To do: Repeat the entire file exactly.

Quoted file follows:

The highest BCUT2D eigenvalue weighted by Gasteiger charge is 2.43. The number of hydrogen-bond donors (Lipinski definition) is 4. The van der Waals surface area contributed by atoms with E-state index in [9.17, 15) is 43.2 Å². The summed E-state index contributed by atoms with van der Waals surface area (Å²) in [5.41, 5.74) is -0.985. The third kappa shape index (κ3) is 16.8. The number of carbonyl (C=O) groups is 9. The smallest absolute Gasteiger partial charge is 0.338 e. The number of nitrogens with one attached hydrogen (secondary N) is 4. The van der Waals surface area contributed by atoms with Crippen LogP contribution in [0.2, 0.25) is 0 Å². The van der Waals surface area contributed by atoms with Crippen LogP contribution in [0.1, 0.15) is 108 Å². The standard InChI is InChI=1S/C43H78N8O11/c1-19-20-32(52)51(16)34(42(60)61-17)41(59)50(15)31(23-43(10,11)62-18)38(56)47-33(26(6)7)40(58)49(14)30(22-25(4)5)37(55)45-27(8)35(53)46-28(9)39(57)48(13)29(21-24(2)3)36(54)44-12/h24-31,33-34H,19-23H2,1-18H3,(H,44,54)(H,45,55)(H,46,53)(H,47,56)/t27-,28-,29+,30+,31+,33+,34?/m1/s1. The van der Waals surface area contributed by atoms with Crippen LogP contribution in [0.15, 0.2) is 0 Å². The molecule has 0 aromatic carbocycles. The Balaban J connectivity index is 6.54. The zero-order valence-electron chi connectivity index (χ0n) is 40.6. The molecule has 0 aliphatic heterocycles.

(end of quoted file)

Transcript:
The highest BCUT2D eigenvalue weighted by Gasteiger charge is 2.43. The number of hydrogen-bond donors (Lipinski definition) is 4. The van der Waals surface area contributed by atoms with E-state index in [9.17, 15) is 43.2 Å². The summed E-state index contributed by atoms with van der Waals surface area (Å²) in [5.41, 5.74) is -0.985. The third kappa shape index (κ3) is 16.8. The number of carbonyl (C=O) groups is 9. The smallest absolute Gasteiger partial charge is 0.338 e. The number of nitrogens with one attached hydrogen (secondary N) is 4. The van der Waals surface area contributed by atoms with Crippen LogP contribution in [0.2, 0.25) is 0 Å². The van der Waals surface area contributed by atoms with Crippen LogP contribution in [0.1, 0.15) is 108 Å². The standard InChI is InChI=1S/C43H78N8O11/c1-19-20-32(52)51(16)34(42(60)61-17)41(59)50(15)31(23-43(10,11)62-18)38(56)47-33(26(6)7)40(58)49(14)30(22-25(4)5)37(55)45-27(8)35(53)46-28(9)39(57)48(13)29(21-24(2)3)36(54)44-12/h24-31,33-34H,19-23H2,1-18H3,(H,44,54)(H,45,55)(H,46,53)(H,47,56)/t27-,28-,29+,30+,31+,33+,34?/m1/s1. The van der Waals surface area contributed by atoms with Crippen LogP contribution in [0.15, 0.2) is 0 Å². The molecule has 0 aromatic carbocycles. The Balaban J connectivity index is 6.54. The zero-order valence-electron chi connectivity index (χ0n) is 40.6. The molecule has 0 aliphatic heterocycles.